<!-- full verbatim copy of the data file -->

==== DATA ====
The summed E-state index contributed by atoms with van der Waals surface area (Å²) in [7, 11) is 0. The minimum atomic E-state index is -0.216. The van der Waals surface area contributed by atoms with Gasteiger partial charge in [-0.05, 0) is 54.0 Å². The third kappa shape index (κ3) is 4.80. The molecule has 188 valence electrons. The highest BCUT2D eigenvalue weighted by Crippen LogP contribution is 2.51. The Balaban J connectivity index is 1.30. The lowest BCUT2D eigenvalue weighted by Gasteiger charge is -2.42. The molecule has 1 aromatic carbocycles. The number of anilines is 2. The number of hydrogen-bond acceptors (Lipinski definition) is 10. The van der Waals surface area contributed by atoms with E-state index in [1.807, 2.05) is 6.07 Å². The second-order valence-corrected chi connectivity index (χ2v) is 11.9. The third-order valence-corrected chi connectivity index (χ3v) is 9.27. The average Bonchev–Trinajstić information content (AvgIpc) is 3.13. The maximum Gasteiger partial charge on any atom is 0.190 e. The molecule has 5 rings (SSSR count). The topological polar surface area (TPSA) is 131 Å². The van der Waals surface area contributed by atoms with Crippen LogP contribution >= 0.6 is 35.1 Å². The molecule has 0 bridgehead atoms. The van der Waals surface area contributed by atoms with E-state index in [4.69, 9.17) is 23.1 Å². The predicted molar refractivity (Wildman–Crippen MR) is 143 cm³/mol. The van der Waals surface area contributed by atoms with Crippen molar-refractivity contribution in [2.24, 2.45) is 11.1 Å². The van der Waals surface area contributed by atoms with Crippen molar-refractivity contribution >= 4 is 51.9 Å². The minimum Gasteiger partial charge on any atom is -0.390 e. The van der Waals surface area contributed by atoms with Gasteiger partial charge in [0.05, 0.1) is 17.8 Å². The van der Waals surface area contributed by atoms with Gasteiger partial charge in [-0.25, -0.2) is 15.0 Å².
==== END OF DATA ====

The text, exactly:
The summed E-state index contributed by atoms with van der Waals surface area (Å²) in [7, 11) is 0. The minimum atomic E-state index is -0.216. The van der Waals surface area contributed by atoms with Gasteiger partial charge in [-0.05, 0) is 54.0 Å². The third kappa shape index (κ3) is 4.80. The molecule has 188 valence electrons. The highest BCUT2D eigenvalue weighted by Crippen LogP contribution is 2.51. The Balaban J connectivity index is 1.30. The lowest BCUT2D eigenvalue weighted by Gasteiger charge is -2.42. The molecule has 1 aromatic carbocycles. The number of anilines is 2. The number of hydrogen-bond acceptors (Lipinski definition) is 10. The van der Waals surface area contributed by atoms with E-state index in [1.807, 2.05) is 6.07 Å². The second-order valence-corrected chi connectivity index (χ2v) is 11.9. The third-order valence-corrected chi connectivity index (χ3v) is 9.27. The average Bonchev–Trinajstić information content (AvgIpc) is 3.13. The maximum Gasteiger partial charge on any atom is 0.190 e. The molecule has 5 rings (SSSR count). The topological polar surface area (TPSA) is 131 Å². The van der Waals surface area contributed by atoms with Crippen LogP contribution >= 0.6 is 35.1 Å². The molecule has 0 bridgehead atoms. The van der Waals surface area contributed by atoms with E-state index in [4.69, 9.17) is 23.1 Å². The predicted molar refractivity (Wildman–Crippen MR) is 143 cm³/mol. The van der Waals surface area contributed by atoms with Crippen molar-refractivity contribution in [2.24, 2.45) is 11.1 Å². The van der Waals surface area contributed by atoms with Crippen molar-refractivity contribution >= 4 is 51.9 Å². The minimum Gasteiger partial charge on any atom is -0.390 e. The van der Waals surface area contributed by atoms with Gasteiger partial charge in [0.05, 0.1) is 17.8 Å². The van der Waals surface area contributed by atoms with Gasteiger partial charge in [-0.25, -0.2) is 15.0 Å².